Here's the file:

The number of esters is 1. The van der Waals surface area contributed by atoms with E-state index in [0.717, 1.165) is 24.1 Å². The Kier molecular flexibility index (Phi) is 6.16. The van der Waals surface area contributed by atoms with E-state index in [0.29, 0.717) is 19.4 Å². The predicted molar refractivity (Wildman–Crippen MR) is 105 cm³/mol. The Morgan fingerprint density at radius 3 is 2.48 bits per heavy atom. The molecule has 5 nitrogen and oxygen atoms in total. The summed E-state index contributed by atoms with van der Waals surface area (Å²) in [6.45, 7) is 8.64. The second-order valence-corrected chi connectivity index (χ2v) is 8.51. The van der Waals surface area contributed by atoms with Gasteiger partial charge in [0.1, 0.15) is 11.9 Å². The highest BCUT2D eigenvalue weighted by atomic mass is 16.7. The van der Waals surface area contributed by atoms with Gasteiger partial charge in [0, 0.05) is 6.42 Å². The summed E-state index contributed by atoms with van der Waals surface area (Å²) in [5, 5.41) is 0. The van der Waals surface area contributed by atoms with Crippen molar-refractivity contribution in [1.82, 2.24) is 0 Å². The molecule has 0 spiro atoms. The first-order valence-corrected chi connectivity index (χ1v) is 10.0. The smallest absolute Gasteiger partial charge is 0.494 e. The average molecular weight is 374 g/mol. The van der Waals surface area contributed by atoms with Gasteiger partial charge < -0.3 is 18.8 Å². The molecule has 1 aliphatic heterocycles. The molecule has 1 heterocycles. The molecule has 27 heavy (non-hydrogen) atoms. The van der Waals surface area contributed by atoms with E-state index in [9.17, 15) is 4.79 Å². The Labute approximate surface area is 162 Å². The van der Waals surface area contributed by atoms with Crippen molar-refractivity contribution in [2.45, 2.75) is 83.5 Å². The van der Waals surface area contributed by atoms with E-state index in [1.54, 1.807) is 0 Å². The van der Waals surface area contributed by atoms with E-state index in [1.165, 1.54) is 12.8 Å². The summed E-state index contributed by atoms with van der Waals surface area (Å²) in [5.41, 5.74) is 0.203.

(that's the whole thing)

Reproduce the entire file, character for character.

The number of esters is 1. The van der Waals surface area contributed by atoms with E-state index in [0.717, 1.165) is 24.1 Å². The Kier molecular flexibility index (Phi) is 6.16. The van der Waals surface area contributed by atoms with E-state index in [0.29, 0.717) is 19.4 Å². The predicted molar refractivity (Wildman–Crippen MR) is 105 cm³/mol. The Morgan fingerprint density at radius 3 is 2.48 bits per heavy atom. The molecule has 5 nitrogen and oxygen atoms in total. The summed E-state index contributed by atoms with van der Waals surface area (Å²) in [6.45, 7) is 8.64. The second-order valence-corrected chi connectivity index (χ2v) is 8.51. The van der Waals surface area contributed by atoms with Gasteiger partial charge in [0.1, 0.15) is 11.9 Å². The highest BCUT2D eigenvalue weighted by atomic mass is 16.7. The van der Waals surface area contributed by atoms with Gasteiger partial charge in [0, 0.05) is 6.42 Å². The summed E-state index contributed by atoms with van der Waals surface area (Å²) in [5, 5.41) is 0. The van der Waals surface area contributed by atoms with Crippen molar-refractivity contribution in [1.82, 2.24) is 0 Å². The molecule has 0 spiro atoms. The first-order valence-corrected chi connectivity index (χ1v) is 10.0. The smallest absolute Gasteiger partial charge is 0.494 e. The average molecular weight is 374 g/mol. The van der Waals surface area contributed by atoms with Gasteiger partial charge < -0.3 is 18.8 Å². The molecule has 1 aliphatic heterocycles. The molecule has 1 heterocycles. The molecule has 27 heavy (non-hydrogen) atoms. The van der Waals surface area contributed by atoms with E-state index in [9.17, 15) is 4.79 Å². The Labute approximate surface area is 162 Å². The van der Waals surface area contributed by atoms with Crippen molar-refractivity contribution in [2.45, 2.75) is 83.5 Å². The van der Waals surface area contributed by atoms with E-state index in [1.54, 1.807) is 0 Å². The van der Waals surface area contributed by atoms with E-state index in [1.165, 1.54) is 12.8 Å². The summed E-state index contributed by atoms with van der Waals surface area (Å²) in [5.41, 5.74) is 0.203.